Schmutter says he developed the idea for Portal Logics while working in downtown Manhattan immediately after the terrorist attacks on 9/11. (His friend was a chief engineer for one of the World Trade Center buildings.) Schmutter spent six months after the event volunteering in hospitals and helping first-responders. What horrified him most was knowing that on 9/11, instead of using advanced technology to assess the situation, first-responders did so themselves, putting their lives in danger. One amazing feature of Schmutter’s high-tech doors is that during a fire or other emergency, the doors convey information about possible safety concerns in the area. “I was able to formulate a lot of different ideas after 9/11,” he says. “I saw an opportunity to use doors to provide information and that became my mission.” While developing the prototype that became Portal Logics in 2003, he was contacted by Woodmere Health and Rehabilitation Center in New York to build automatic doors for the institution. As the facility serves many Orthodox clients, it requested that Schmutter include a function enabling the automatic doors to be used on Shabbat and Jewish holidays. Schmutter created a “Shabbat mode” for the door and installed a five-year calendar into its hardware, which was included in the final design of Portal Logics. “Portal Logics has the ability to deal with an infinite number of scenarios and is prepared for multiple simultaneous conflicts,” Schmutter explained. Schmutter, who isn’t Orthodox but attends a Chabad shul, approached the OU with his product. “The OU has very high standards,” says Rabbi Gersten. “Usually, when we explain to a company what we require,

OU Posek Rabbi Yisroel Belsky with Mr. Schmutter.

Bruce Schmutter, creator of an automatic door with a “Shabbat mode.” Photo: Claudio Papapietro

they pass on it. To Bruce’s credit, he wanted the highest standards and wasn’t interested in cutting corners in halachah.” OU Posek Rabbi Yisroel Belsky visited Schmutter’s workshop in the Dumbo section of Brooklyn and granted the certification. Portal Logics isn’t the only non-food item the OU has certified. The OU certifies shaimos services, a pair of tzitzit as well as a warming cabinet used to heat food on Shabbat. But working on Portal Logics was one of the most intense experiences Rabbi Steinberg says he has had in his seventeen years working at the OU. “Growing up, I had a neighbor who was a Talmudic scholar and we would kibbitz. Arguing and understanding the Talmud, whether or not I follow it per say, has always been an interest of mine,” Schmutter says. “And I take the sanctity of what I’m providing to the umpteenth degree—be it halachah or fire code. I wanted the official seal . . . I wanted to get approval from the authority.” g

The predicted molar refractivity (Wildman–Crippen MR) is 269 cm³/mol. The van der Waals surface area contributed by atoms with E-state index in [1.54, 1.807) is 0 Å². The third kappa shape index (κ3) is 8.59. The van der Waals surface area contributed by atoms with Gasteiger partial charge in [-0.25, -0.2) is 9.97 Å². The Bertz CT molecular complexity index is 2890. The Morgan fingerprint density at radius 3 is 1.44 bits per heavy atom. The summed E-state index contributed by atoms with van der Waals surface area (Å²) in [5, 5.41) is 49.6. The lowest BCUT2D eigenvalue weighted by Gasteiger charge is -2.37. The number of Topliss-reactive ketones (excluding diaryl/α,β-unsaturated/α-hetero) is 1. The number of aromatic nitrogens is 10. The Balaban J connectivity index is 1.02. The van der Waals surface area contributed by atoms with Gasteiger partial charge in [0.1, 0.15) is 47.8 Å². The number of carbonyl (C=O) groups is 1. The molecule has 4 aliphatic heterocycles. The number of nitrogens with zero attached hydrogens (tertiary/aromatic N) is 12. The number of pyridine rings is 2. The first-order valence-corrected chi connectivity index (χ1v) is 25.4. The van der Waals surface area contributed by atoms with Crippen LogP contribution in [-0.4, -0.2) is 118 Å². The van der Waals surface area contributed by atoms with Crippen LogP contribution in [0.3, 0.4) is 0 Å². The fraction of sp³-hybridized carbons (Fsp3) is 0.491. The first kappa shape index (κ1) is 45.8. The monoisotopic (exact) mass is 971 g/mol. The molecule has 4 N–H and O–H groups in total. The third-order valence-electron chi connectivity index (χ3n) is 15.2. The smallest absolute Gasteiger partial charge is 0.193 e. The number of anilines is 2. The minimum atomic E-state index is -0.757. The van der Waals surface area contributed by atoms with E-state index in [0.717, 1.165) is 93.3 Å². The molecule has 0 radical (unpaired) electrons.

Summer 5773/2013 JEWISH ACTION 75


Highlights of the Seventeenth Annual Ben Zakkai Dinner his past March, NCSY friends and supporters gathered at the Sheraton New York to attend the Seventeenth Annual Ben Zakkai Dinner. At the dinner, The Jewish Center of Teaneck, Teaneck’s first synagogue, was formally welcomed into Orthodox Union membership. In recognition of more than thirty years of Jewish communal service, the OU honored the Jewish Center’s Rabbi Lawrence S. and Rebbetzin Berni (nee Breen) Zierler with the Ezra Ben Zion Lightman Memorial Award. At the event, Martin Nachimson of Los Angeles was installed as OU president.


Inductees into the Ben Zakkai Honor Society included Stuart Boyarsky, Rabbi Barry Goldfischer, Joshua Gottesman, Rabbi David Twersky and Devorah Becker. The Ben Zakkai Honor Society is NCSY alumni’s “Hall of Fame,” whose new members are nominated by and voted on by its current members based on the nominees’ service to NCSY and the Jewish community. Its main function is to raise funds for scholarships for high school NCSYers for summer programs in North America and Israel, and for teens to continue their Jewish education after high school. From left: Isabelle Novak, Chair of the Ben Zakkai Honor Society; Vivian Luchins, Dinner Chair; Rebbetzin Bernie Breen Zierler, honored with the Ezra Ben Zion Lightman Memorial Award; David Luchins, Dinner Chair; Rabbi Lawrence Zierler, honored with the Ezra Ben Zion Lightman Memorial Award and Martin Nachimson, OU President.

Inside the OU

From left: David Luchins; Martin Nachimson; Rabbi Micah Greenland, Interim NCSY National Director; Rabbi Barry Goldfischer, Ben Zakkai Inductee; Stuart Boyarsky, Ben Zakkai Inductee; Joshua Gottesman, Ben Zakkai Inductee; Isabelle Novak and Vivian Luchins.

David and Isabelle Novak; Elizabeth and Martin Nachimson; Irwin Nachimson, son of OU President Martin Nachimson and an OU board member; Rabbi Alan Kalinsky, OU West Coast Director; Paul Glasser, OU Senior Director for Institutional Advancement. Photos: Richard Lobell



Summer 5773/2013

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Summer 5773/2013 JEWISH ACTION 77


Leadership in the Wilderness: Biblical Authority in Times of Uncertainty By Erica Brown OU Press, Maggid Books ooks that present leadership lessons derived from the Bible are all the rage these days. A whole industry has arisen in recent years to create books, aimed at CEOs and other business leaders, that are filled with leadership secrets of the great Biblical figures. One almost gets the distinct impression that the great men and women of the Bible would have used their leadership talents to preside over wildly successful IPOs and then fearlessly lead their companies on to the Fortune 500 list.